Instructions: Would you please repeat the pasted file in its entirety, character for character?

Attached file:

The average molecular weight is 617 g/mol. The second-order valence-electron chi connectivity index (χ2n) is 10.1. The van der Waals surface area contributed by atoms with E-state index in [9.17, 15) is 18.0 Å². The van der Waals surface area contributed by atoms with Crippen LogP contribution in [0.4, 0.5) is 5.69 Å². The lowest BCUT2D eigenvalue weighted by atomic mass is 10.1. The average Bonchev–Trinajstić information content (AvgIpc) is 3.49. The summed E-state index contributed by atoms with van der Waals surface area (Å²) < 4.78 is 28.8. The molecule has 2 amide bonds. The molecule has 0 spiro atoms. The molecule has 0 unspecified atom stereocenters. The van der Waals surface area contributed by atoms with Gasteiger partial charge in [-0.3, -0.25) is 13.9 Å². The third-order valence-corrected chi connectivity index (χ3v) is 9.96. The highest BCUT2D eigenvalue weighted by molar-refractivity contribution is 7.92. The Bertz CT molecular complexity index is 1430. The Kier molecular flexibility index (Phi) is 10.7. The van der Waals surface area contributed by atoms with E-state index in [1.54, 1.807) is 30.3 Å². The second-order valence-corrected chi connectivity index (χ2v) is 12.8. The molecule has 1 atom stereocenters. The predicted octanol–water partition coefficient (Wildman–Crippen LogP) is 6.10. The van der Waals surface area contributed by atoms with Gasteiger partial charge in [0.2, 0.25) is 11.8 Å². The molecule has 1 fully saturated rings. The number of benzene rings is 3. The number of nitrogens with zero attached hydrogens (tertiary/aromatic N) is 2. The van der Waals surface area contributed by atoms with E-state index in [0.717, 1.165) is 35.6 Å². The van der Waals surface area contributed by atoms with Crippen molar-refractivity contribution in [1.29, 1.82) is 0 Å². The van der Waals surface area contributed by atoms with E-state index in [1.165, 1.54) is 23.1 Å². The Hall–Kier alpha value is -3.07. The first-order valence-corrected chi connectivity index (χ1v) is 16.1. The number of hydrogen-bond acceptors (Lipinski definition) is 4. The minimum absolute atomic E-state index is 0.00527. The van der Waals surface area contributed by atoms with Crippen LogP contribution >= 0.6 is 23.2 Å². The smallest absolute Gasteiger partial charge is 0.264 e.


The average molecular weight is 617 g/mol. The second-order valence-electron chi connectivity index (χ2n) is 10.1. The van der Waals surface area contributed by atoms with E-state index in [9.17, 15) is 18.0 Å². The van der Waals surface area contributed by atoms with Crippen LogP contribution in [0.4, 0.5) is 5.69 Å². The lowest BCUT2D eigenvalue weighted by atomic mass is 10.1. The average Bonchev–Trinajstić information content (AvgIpc) is 3.49. The summed E-state index contributed by atoms with van der Waals surface area (Å²) < 4.78 is 28.8. The molecule has 2 amide bonds. The molecule has 0 spiro atoms. The molecule has 0 unspecified atom stereocenters. The van der Waals surface area contributed by atoms with Gasteiger partial charge in [-0.3, -0.25) is 13.9 Å². The third-order valence-corrected chi connectivity index (χ3v) is 9.96. The highest BCUT2D eigenvalue weighted by molar-refractivity contribution is 7.92. The Bertz CT molecular complexity index is 1430. The Kier molecular flexibility index (Phi) is 10.7. The van der Waals surface area contributed by atoms with E-state index in [1.54, 1.807) is 30.3 Å². The second-order valence-corrected chi connectivity index (χ2v) is 12.8. The molecule has 1 atom stereocenters. The predicted octanol–water partition coefficient (Wildman–Crippen LogP) is 6.10. The van der Waals surface area contributed by atoms with Gasteiger partial charge in [0.2, 0.25) is 11.8 Å². The molecule has 1 fully saturated rings. The number of benzene rings is 3. The number of nitrogens with zero attached hydrogens (tertiary/aromatic N) is 2. The van der Waals surface area contributed by atoms with E-state index in [0.717, 1.165) is 35.6 Å². The van der Waals surface area contributed by atoms with Crippen molar-refractivity contribution in [1.29, 1.82) is 0 Å². The van der Waals surface area contributed by atoms with E-state index in [1.165, 1.54) is 23.1 Å². The Hall–Kier alpha value is -3.07. The first-order valence-corrected chi connectivity index (χ1v) is 16.1. The number of hydrogen-bond acceptors (Lipinski definition) is 4. The minimum absolute atomic E-state index is 0.00527. The van der Waals surface area contributed by atoms with Crippen LogP contribution >= 0.6 is 23.2 Å². The smallest absolute Gasteiger partial charge is 0.264 e.